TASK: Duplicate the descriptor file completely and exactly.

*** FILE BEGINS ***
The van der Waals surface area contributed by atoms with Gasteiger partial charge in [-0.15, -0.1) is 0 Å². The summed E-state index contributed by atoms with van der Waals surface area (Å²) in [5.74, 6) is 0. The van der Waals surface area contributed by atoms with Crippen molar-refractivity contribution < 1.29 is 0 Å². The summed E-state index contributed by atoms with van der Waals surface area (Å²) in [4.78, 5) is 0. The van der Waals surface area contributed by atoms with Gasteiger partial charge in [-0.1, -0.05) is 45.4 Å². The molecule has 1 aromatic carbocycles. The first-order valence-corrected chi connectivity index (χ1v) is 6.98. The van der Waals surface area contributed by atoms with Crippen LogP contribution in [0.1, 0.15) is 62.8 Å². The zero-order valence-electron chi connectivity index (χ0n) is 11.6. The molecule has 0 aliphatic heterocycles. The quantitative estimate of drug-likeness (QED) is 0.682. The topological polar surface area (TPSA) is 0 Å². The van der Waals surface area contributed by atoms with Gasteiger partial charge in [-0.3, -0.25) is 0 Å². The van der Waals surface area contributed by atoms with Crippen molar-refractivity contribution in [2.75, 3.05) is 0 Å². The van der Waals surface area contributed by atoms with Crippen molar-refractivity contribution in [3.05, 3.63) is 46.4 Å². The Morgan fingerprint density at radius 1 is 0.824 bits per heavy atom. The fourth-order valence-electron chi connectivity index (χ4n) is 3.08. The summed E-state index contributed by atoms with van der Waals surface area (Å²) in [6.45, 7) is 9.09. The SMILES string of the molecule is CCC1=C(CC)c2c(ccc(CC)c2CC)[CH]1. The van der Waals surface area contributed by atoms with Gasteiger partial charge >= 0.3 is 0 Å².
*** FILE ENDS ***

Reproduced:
The van der Waals surface area contributed by atoms with Gasteiger partial charge in [-0.15, -0.1) is 0 Å². The summed E-state index contributed by atoms with van der Waals surface area (Å²) in [5.74, 6) is 0. The van der Waals surface area contributed by atoms with Crippen molar-refractivity contribution < 1.29 is 0 Å². The summed E-state index contributed by atoms with van der Waals surface area (Å²) in [4.78, 5) is 0. The van der Waals surface area contributed by atoms with Gasteiger partial charge in [-0.1, -0.05) is 45.4 Å². The molecule has 1 aromatic carbocycles. The first-order valence-corrected chi connectivity index (χ1v) is 6.98. The van der Waals surface area contributed by atoms with Crippen LogP contribution in [0.1, 0.15) is 62.8 Å². The zero-order valence-electron chi connectivity index (χ0n) is 11.6. The molecule has 0 aliphatic heterocycles. The quantitative estimate of drug-likeness (QED) is 0.682. The topological polar surface area (TPSA) is 0 Å². The van der Waals surface area contributed by atoms with Gasteiger partial charge in [-0.3, -0.25) is 0 Å². The van der Waals surface area contributed by atoms with Crippen molar-refractivity contribution in [2.75, 3.05) is 0 Å². The van der Waals surface area contributed by atoms with Crippen molar-refractivity contribution in [3.05, 3.63) is 46.4 Å². The Morgan fingerprint density at radius 1 is 0.824 bits per heavy atom. The fourth-order valence-electron chi connectivity index (χ4n) is 3.08. The summed E-state index contributed by atoms with van der Waals surface area (Å²) in [6.45, 7) is 9.09. The SMILES string of the molecule is CCC1=C(CC)c2c(ccc(CC)c2CC)[CH]1. The van der Waals surface area contributed by atoms with Gasteiger partial charge >= 0.3 is 0 Å².